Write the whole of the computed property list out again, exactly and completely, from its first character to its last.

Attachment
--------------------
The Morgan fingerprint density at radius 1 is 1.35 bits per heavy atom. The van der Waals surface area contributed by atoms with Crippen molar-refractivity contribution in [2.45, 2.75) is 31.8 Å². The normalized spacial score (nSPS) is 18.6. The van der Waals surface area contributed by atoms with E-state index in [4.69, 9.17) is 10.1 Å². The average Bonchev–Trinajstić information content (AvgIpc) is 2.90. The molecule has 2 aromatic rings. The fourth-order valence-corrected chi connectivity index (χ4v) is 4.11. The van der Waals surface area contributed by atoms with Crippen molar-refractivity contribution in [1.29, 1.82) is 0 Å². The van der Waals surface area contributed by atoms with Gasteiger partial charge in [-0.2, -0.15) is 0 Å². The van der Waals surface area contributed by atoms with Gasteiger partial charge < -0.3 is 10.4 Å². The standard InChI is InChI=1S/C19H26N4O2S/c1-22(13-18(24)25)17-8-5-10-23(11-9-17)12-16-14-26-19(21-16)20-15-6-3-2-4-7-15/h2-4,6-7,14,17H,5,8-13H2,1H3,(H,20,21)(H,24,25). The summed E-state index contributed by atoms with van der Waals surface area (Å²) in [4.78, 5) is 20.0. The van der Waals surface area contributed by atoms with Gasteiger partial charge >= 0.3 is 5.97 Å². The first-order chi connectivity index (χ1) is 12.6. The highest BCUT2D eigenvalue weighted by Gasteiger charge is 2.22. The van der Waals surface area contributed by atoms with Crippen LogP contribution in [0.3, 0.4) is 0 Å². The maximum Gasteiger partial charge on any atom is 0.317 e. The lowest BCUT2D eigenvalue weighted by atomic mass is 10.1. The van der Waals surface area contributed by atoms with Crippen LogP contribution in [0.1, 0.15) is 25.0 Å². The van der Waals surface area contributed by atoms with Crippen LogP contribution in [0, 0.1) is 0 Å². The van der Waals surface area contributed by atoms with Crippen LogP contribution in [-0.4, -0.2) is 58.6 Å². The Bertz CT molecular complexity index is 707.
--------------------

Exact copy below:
The Morgan fingerprint density at radius 1 is 1.35 bits per heavy atom. The van der Waals surface area contributed by atoms with Crippen molar-refractivity contribution in [2.45, 2.75) is 31.8 Å². The normalized spacial score (nSPS) is 18.6. The van der Waals surface area contributed by atoms with E-state index in [4.69, 9.17) is 10.1 Å². The average Bonchev–Trinajstić information content (AvgIpc) is 2.90. The molecule has 2 aromatic rings. The fourth-order valence-corrected chi connectivity index (χ4v) is 4.11. The van der Waals surface area contributed by atoms with Crippen molar-refractivity contribution in [1.29, 1.82) is 0 Å². The van der Waals surface area contributed by atoms with Gasteiger partial charge in [-0.2, -0.15) is 0 Å². The van der Waals surface area contributed by atoms with Gasteiger partial charge < -0.3 is 10.4 Å². The standard InChI is InChI=1S/C19H26N4O2S/c1-22(13-18(24)25)17-8-5-10-23(11-9-17)12-16-14-26-19(21-16)20-15-6-3-2-4-7-15/h2-4,6-7,14,17H,5,8-13H2,1H3,(H,20,21)(H,24,25). The summed E-state index contributed by atoms with van der Waals surface area (Å²) in [4.78, 5) is 20.0. The van der Waals surface area contributed by atoms with Gasteiger partial charge >= 0.3 is 5.97 Å². The first-order chi connectivity index (χ1) is 12.6. The highest BCUT2D eigenvalue weighted by Gasteiger charge is 2.22. The van der Waals surface area contributed by atoms with Crippen LogP contribution in [0.3, 0.4) is 0 Å². The maximum Gasteiger partial charge on any atom is 0.317 e. The lowest BCUT2D eigenvalue weighted by atomic mass is 10.1. The van der Waals surface area contributed by atoms with Crippen LogP contribution in [0.1, 0.15) is 25.0 Å². The van der Waals surface area contributed by atoms with Crippen LogP contribution in [0, 0.1) is 0 Å². The van der Waals surface area contributed by atoms with Crippen LogP contribution in [-0.4, -0.2) is 58.6 Å². The Bertz CT molecular complexity index is 707.